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French Fry Hypothesis Results Suggests New Anti-Obesity Tactic

Tim Boyer's picture
French Fry and Obesity

We have known for years that salt in our diet is the bugaboo of good health. However, researchers have recently discovered that testing a French fry hypothesis by varying the salt content in the diets of mice on a high fat diet suggests a new anti-obesity tactic that may be the answer to treating obesity in man.


Let’s face it - we love salt and we love fat. Put the two together and we have the best of two worlds of flavor. Unfortunately, however, each separately contributes to weight gain. But did you know that the two together do not necessarily add up to even more weight gain?! In a new study published in the journal Scientific Reports, researchers discovered that when mice were fed a high salt and high fat diet that they gained less weight than those on a low salt, high fat diet.

In a study based on what the researchers referred to as their “French fry hypothesis” it stood to reason that adding high salt to a high-fat diet would naturally result in increased weight gain. To test this hypothesis, groups of mice were separately fed a high fat diet with varying amounts of salt ranging from low (0.25%) to high (4.0%).

However, rather than find that the mice on a high fat and highest salt diet gained the most weight, it turned out that the mice on the fat diet with the lowest salt content were the ones to actually gain the most weight―up to 3 times as much weight over a 16-week long test period.

According to a news release from the University of Iowa:

"We found out that our 'French fry' hypothesis was perfectly wrong," says Justin Grobe, PhD, assistant professor of pharmacology at the UI Carver College of Medicine and co-senior author of the study. "The findings also suggest that public health efforts to continue lowering sodium intake may have unexpected and unintended consequences."

However, the results don’t mean that you should be reaching for the salt shaker just yet. Looking a little deeper into the potential causes of this salt-factored weight gain dichotomy, the researchers determined that their results were linked to salt’s effects on calorie absorption efficiency.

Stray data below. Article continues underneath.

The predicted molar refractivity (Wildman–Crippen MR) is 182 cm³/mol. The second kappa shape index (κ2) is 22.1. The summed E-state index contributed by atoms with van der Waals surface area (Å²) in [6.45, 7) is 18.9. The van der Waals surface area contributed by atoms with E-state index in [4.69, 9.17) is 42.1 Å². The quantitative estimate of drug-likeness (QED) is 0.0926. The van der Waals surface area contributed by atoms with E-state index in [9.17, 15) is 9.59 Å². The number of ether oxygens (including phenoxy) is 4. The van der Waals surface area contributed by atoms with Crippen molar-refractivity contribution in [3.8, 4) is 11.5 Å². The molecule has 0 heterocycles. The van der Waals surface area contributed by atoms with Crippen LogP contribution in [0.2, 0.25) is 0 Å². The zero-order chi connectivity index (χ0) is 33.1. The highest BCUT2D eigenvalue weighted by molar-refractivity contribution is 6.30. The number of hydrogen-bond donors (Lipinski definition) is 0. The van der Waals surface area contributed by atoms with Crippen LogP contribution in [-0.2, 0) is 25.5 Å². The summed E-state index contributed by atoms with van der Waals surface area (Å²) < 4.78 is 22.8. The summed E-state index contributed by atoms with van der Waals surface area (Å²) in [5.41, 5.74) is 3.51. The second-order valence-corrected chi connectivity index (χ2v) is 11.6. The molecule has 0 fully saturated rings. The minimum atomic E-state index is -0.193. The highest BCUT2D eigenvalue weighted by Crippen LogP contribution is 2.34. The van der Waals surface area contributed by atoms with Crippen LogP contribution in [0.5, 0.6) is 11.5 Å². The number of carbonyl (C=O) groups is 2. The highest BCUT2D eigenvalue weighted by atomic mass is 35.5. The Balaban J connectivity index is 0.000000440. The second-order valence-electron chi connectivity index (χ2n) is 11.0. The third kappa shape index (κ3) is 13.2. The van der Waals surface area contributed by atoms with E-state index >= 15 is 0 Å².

"This suppression of weight gain with increased sodium was due entirely to a reduced efficiency of the digestive tract to extract calories from the food that was consumed," explains Grobe.

"Our study shows that not all calories are created equal," added Michael Lutter, MD, PhD, co-senior study author and UI assistant professor of psychiatry. "Our findings, in conjunction with other studies, are showing that there is a wide range of dietary efficiency, or absorption of calories, in the populations, and that may contribute to resistance or sensitivity to weight gain."

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As it turns out, salt affects the activity of an enzyme called renin―a component in the hormonal renin-angiotensin system (RAS) that mediates the control of digestive efficiency by dietary sodium. And, since the level of salt in a high fat diet was found to affect weight gain in mice, this means that it may be possible to control weight gain by interfering with a person’s digestive efficiency in their digestive tract.

In fact, the authors point out that reducing digestive efficiency has been proven by one weight loss drug “Orlistat” a.k.a. “Alli” that is used for aiding weight loss. Hence, controlling the renin-angiotensin system could lead to the development of new anti-obesity treatments.

“…we hypothesize that further investigations into mechanisms (such as the RAS and its AT2 receptor) that control digestive efficiency may lead to the development of more efficacious anti-obesity therapeutics,” conclude the authors of the study.

For additional articles that include info about reducing digestive efficiency through Orlistat for weight loss, click-on the three provided below:

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Scientific Reports June 2015 “Dietary Sodium Suppresses Digestive Efficiency via the Renin-Angiotensin System

University of Iowa news release― “High salt prevents weight gain in mice on a high-fat diet